Territory Stories

The Centralian advocate Tue 25 Sep 2007



The Centralian advocate Tue 25 Sep 2007


Centralian Advocate; NewspaperNT




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Community newspapers -- Northern Territory -- Alice Springs; Tennant Creek (N.T.) -- Newspapers; Alice Springs (N.T.) -- Newspapers.; Australia, Central -- Newspapers

Publisher name

Nationwide News Pty. Limited

Place of publication

Alice Springs


v. 61 no. 38

File type



Copyright. Made available by the publisher under licence.

Copyright owner

Nationwide News Pty. Limited



Parent handle


Citation address


Page content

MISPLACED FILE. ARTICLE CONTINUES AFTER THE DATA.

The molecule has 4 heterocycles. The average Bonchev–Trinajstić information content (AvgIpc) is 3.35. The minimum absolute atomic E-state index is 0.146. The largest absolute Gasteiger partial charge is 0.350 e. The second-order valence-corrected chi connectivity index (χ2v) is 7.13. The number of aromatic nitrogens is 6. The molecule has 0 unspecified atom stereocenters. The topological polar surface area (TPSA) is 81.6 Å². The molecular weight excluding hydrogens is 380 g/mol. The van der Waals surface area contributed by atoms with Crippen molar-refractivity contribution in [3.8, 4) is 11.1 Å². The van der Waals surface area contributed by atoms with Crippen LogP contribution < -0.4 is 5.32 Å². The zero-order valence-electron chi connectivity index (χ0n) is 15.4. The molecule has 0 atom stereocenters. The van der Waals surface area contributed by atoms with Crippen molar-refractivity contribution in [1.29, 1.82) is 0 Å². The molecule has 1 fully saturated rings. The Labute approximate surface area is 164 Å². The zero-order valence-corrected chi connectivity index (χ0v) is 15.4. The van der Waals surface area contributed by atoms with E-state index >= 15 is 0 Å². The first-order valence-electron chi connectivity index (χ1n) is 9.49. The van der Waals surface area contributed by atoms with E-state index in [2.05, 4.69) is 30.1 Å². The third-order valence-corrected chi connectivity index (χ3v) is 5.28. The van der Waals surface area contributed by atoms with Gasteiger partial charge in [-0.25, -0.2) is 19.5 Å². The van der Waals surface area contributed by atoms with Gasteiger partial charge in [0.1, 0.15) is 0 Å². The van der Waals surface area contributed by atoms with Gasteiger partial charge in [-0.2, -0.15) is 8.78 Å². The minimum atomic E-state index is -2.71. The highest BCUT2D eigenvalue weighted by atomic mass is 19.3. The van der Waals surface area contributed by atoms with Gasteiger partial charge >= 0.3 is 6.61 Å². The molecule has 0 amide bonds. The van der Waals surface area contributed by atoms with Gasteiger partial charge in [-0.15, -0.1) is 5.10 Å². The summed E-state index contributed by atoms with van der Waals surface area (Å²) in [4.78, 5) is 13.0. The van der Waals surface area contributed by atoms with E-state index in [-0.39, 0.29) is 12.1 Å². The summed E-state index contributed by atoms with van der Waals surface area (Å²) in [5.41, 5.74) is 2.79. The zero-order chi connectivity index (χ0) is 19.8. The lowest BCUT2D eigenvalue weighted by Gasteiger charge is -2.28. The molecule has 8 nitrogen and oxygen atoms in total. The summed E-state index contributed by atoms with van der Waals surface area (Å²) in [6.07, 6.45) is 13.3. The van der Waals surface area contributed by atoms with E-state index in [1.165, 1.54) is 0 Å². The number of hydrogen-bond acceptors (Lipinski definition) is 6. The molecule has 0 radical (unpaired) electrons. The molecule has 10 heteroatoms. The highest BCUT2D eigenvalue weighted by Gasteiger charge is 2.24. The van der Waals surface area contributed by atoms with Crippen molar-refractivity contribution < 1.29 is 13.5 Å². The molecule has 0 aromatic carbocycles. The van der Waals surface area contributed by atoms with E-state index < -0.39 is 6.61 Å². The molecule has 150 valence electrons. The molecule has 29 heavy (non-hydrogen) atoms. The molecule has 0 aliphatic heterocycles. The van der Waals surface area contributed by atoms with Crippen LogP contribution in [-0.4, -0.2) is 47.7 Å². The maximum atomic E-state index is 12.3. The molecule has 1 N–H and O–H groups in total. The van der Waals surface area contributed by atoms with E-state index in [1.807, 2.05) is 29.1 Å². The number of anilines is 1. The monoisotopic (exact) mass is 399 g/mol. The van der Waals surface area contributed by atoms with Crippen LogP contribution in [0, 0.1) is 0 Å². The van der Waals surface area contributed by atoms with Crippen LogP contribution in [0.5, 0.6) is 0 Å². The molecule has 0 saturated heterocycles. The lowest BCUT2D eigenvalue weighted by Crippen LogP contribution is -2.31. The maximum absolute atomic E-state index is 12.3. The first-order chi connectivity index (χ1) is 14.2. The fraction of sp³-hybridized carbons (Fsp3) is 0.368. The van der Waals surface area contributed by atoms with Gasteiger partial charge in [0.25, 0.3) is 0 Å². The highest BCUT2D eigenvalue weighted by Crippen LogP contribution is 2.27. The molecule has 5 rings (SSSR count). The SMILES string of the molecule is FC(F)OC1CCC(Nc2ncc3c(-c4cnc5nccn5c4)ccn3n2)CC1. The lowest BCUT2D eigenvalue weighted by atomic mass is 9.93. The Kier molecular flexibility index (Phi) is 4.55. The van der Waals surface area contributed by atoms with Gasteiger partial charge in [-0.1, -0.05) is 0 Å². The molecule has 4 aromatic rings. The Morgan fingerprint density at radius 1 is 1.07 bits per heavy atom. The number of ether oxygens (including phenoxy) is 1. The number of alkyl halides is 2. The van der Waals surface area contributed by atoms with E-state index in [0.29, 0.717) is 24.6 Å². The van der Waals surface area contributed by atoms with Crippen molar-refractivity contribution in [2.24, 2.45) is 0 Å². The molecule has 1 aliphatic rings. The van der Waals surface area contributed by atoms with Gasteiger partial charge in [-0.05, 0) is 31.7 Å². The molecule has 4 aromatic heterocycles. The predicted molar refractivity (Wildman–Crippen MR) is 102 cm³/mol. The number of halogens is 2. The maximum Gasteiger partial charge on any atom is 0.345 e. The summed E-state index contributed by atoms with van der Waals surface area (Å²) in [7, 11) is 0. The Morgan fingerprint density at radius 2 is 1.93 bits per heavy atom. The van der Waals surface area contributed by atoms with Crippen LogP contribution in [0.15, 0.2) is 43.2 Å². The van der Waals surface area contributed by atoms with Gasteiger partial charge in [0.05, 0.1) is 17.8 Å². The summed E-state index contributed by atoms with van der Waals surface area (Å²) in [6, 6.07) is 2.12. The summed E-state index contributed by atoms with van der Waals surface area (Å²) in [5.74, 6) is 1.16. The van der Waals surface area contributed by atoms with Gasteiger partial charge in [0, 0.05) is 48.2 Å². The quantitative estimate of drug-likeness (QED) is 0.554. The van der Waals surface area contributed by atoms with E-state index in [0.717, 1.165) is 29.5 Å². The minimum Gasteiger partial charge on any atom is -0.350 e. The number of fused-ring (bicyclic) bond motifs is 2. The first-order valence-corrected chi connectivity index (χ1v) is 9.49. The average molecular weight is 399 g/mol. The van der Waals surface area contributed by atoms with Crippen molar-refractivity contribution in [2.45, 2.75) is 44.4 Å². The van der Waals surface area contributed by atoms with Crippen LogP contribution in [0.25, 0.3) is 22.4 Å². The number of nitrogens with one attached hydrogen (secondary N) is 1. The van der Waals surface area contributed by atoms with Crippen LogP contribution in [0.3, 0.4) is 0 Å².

2 Centralian Advocate, Tuesday, September 25, 2007 PU B : C A D V D A T E : 25-SE P -2007 PA G E : 2 C O L O R : C M Y K LOTTO DRAW 2731: SUPER 66: 7, 16, 34, 23, 22, 19 Supps: 25, 41 6, 3, 5, 4, 9, 0 INDEX OPINION FINANCE COMICS TV GUIDE CENTRE SERVICES CLASSIES SPORT 8 12 14 15 23 25 28 !"#!#! Functions Book your staff Xmas party now! Seminars Lunch /all day dining $15.95 Chargrilled Barramundi / Salad Cobb Salad Assorted Baguettes w/ chefs salad Chicken Caesar salad Prawn Caesar salad Traditional Beef Burger Salt n Pepper Squid w/passionfruit or mango dressing Chicken Avocado Chilli Burger Vegetable lasagne Chefs special of the week 4 3 1 3 0 2 /0 8 Date Friday 28 September 2007 Location CDU, Alice Springs Campus For further information and registrations www.cdu.edu.au/cdss email cdss@cdu.edu.au telephone 8946 7702 What will attract and keep people in regional and remote Australia? How do we attract Generation Y to regional and remote Australia? The FREE Charles Darwin Symposium in Alice Springs will attempt to answer these questions, with keynote speaker, Peter Sheahan, expert in attracting and retaining Generation Y staff. NEWS Honeymoon nears end Carenda Jenkin ALICE Springs police are likely to arrest problem town camp drinkers in October. Federal legislation banning the consumption, possession, supply and transport of alcohol in the camps came into effect on September 15. Police targeted 16 town camps to educate residents about the new drinking laws on Thursday and Friday nights. Acting superintendent Rob Burgoyne said it was a matter of informing town camp residents of the new laws and not to arrest or summons people for drinking offences. Acting Supt Burgoyne said: Its up to them (the town camp drinkers). Well give them the honeymoon period while we are waiting for administrative duties to come through and by October well be making arrests and summonsing people. A drunken riot of 100 people at Hoppys Camp marred the first day of grog bans in Alice Springs town camps. Police also confiscated up to 100L of alcohol from 170 cars at the intersection of Namatjira Drive and Larapinta Drive last Tuesday. Officers found 108 cans of VB, 24 cans of Carlton mid-strength beer and 24 cans of Jim Beam and Cola in one car. The operation targeted the illegal supply of liquor into restricted areas. Call for a grog-free day for NT Rebecca Lollback AN Aboriginal health organisation has called on the NT Government to introduce a grog-free day across the Territory. Stephanie Bell, a board member of the Aboriginal Medical Services Alliance, said a no takeaway alcohol day would benefit regional centres like Alice Springs, Tennant Creek and Katherine. She said it should be introduced for the weekday on which most Centrelink payments are made. Ms Bell made the comments at the Public Health Association of Australia conference, which is being held in Alice Springs until tomorrow. Chief Minister Clare Martin has been vocal about her support for a grog-free day. At an anti-social behaviour summit in Alice Springs last month, she said the government was giving serious consideration to the idea. Ms Martin said: My point of view is that we should have a grog-free day. But Alice Springs Town Council has said it would not support a liquor-free day in Alice Springs. Meanwhile, the Territory Government has blasted new alcohol laws by taking out a full page advertisement in the Northern Territory News yesterday. Anyone buying more than $100 worth of alcohol from takeaway outlets must state their name, address and where the alcohol will be consumed. In the ad, the Territory Government claimed the laws would not work. The advertisement read: Forcing Territorians to fill in a form when buying takeaway alcohol wont help protect children. Canberra needs to get these laws right by listening to Territorians. Federal Indigenous Affairs Minister Mal Brough condemned the NT Government for the advertisement. He said: It is staggering that the NT Labor Government can find money for this sort of blatantly political advertising, yet be unable to adequately resource indigenous communities in the NT with the basics like police. Certainly the new laws will cause some inconvenience, but that is a small price to pay as part of the overall effort to protect children from abuse and violence. Choirmaster Morris Stuart conducting the 70 strong choir in Trephina Gorge. Picture: Alan Weeks Beautiful festive finish Daniel Burdon Morris Stuart THE Alice Desert Festival had one more dark horse event for the town, with the Asante Sana community choir singing in Trephina Gorge on Sunday. More than 1000 people witnessed the 70-person strong choir play in one of Australias most unique landscapes. The choir, directed by South American Morris Stuart, was publicly asked to return to Alice Springs for the 2008 festival program, a request that is not likely to be turned down. Both Morris and his artistic wife Barb seem to love coming to Central Australia, and the community choir has grown immensely since it started last year. After only 12 weeks of rehearsal, it played to a full house on Friday night, joined by other local acts Alice Springs Quartet (Strings on the Rocks), Cafe MD1, Drum Atweme and Wa Mutunga. The choir entertained audiences with several unaccompanied African songs, as well as anti-apartheid freedom songs and a popular Fijian tune. Between its sets , Strings on the Rocks kept the relaxed atmosphere afloat with some classical pieces. The event capped off another entertaining and unusual festival. The arts and cultural community will next come together for the highly-anticipated 2007 Wearable Arts Acquisition Awards in October. Crucial talks From Page 1 Renowned Generation Y specialist Peter Sheahan will be the CDU events keynote speaker. Symposium convenor Professor Ian Thynne said employment issues were crucial to the wellbeing of the Territory. He said: Skilled workers need to be attracted to the Northern Territory and not just see it as a fly-in and flyout destination. Subway Alice Springs manager Amy Booth said: Who isnt having problems? (getting and keeping staff). Its both unskilled and skilled workers we need but we have a great core team who keep up with the workload. But we never seem to have enough staff to fill all opening hours. The free public symposium will be held from 8.30am until 5pm on Friday. Rim repairs on agenda ONE of the most popular walking tracks in the NT the Kings Canyon Rim Walk in Watarrka National Park is set to undergo some repair works. Parks and Wildlife Service chief district ranger Chris Day said works will start on October 8.